Authors:
;
Publication Date:
Research Org.:
Sandia National Labs., Albuquerque, NM (US); Sandia National Labs., Livermore, CA (US)
Sponsoring Org.:
US Department of Energy (US)
OSTI Identifier:
14834
Report Number(s):
SAND99-1386C
TRN: AH200130%%41
DOE Contract Number:  
AC04-94AL85000
Resource Type:
Conference
Resource Relation:
Conference: 70th Shock and Vibration Symposium, Albuquerque, NM (US), 11/15/1999--11/19/1999; Other Information: PBD: 15 Nov 1999
Country of Publication:
United States
Language:
English
Subject:
42 ENGINEERING; ACOUSTIC TESTING; ENERGY ANALYSIS; EXCITATION; FORECASTING; SATELLITES; RESPONSE FUNCTIONS; SOUND WAVES; MECHANICAL VIBRATIONS; LAUNCHING; V CODES; S CODES

Citation Formats

CAP,JEROME S., and TRACEY,BRIAN. A Correlated Study of the Response of a Satellite to Acoustic Radiation Using Statistical Energy Analysis and Acoustic Test Data. United States: N. p., 1999. Web.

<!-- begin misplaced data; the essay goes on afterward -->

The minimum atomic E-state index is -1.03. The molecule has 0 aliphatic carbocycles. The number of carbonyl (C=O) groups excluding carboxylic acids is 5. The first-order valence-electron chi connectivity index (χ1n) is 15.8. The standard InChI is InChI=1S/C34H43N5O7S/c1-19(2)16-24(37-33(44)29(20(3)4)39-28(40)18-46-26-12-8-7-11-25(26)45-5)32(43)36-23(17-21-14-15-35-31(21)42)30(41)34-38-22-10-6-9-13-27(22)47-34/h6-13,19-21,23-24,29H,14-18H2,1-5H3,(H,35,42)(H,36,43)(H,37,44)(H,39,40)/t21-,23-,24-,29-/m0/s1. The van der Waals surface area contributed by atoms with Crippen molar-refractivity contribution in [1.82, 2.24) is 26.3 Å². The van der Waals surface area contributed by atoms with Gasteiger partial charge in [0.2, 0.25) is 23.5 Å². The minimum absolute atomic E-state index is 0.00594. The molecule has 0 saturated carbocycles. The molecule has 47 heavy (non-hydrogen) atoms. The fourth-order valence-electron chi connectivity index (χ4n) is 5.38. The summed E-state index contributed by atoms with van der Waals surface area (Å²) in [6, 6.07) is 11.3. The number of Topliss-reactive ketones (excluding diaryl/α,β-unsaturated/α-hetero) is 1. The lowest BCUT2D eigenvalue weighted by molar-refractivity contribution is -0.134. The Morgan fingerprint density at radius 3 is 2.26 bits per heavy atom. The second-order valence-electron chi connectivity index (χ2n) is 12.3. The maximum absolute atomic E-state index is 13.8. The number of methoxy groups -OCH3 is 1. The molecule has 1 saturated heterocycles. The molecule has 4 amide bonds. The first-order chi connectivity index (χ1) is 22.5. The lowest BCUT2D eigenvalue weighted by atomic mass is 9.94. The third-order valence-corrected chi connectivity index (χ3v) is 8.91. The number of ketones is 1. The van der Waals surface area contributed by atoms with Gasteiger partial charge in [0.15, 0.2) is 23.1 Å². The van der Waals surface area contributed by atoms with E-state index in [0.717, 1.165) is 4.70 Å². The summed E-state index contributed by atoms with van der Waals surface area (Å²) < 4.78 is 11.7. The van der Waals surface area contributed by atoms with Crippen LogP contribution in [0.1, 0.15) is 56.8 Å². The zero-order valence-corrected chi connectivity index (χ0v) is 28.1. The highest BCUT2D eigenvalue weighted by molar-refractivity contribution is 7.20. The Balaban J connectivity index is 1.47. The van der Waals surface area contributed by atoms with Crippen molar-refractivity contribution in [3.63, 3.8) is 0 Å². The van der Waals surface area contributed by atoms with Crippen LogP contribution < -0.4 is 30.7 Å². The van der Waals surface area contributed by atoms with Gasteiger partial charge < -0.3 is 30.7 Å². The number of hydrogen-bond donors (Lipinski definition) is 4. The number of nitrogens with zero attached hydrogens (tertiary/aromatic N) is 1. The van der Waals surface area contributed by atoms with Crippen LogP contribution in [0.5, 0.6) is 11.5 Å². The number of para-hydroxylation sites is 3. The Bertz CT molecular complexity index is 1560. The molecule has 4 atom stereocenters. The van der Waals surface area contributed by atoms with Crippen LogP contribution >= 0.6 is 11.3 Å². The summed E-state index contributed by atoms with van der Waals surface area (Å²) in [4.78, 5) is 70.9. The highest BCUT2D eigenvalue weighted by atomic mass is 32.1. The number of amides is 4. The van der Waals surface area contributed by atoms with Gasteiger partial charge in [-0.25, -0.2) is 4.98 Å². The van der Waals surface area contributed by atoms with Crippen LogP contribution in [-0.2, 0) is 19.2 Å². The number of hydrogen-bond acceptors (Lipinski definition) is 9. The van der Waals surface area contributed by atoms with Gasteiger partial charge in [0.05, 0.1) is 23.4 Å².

CAP,JEROME S., & TRACEY,BRIAN. A Correlated Study of the Response of a Satellite to Acoustic Radiation Using Statistical Energy Analysis and Acoustic Test Data. United States.
CAP,JEROME S., and TRACEY,BRIAN. Mon . "A Correlated Study of the Response of a Satellite to Acoustic Radiation Using Statistical Energy Analysis and Acoustic Test Data". United States. https://www.osti.gov/servlets/purl/14834.
@article{osti_14834,
title = {A Correlated Study of the Response of a Satellite to Acoustic Radiation Using Statistical Energy Analysis and Acoustic Test Data},
author = {CAP,JEROME S. and TRACEY,BRIAN},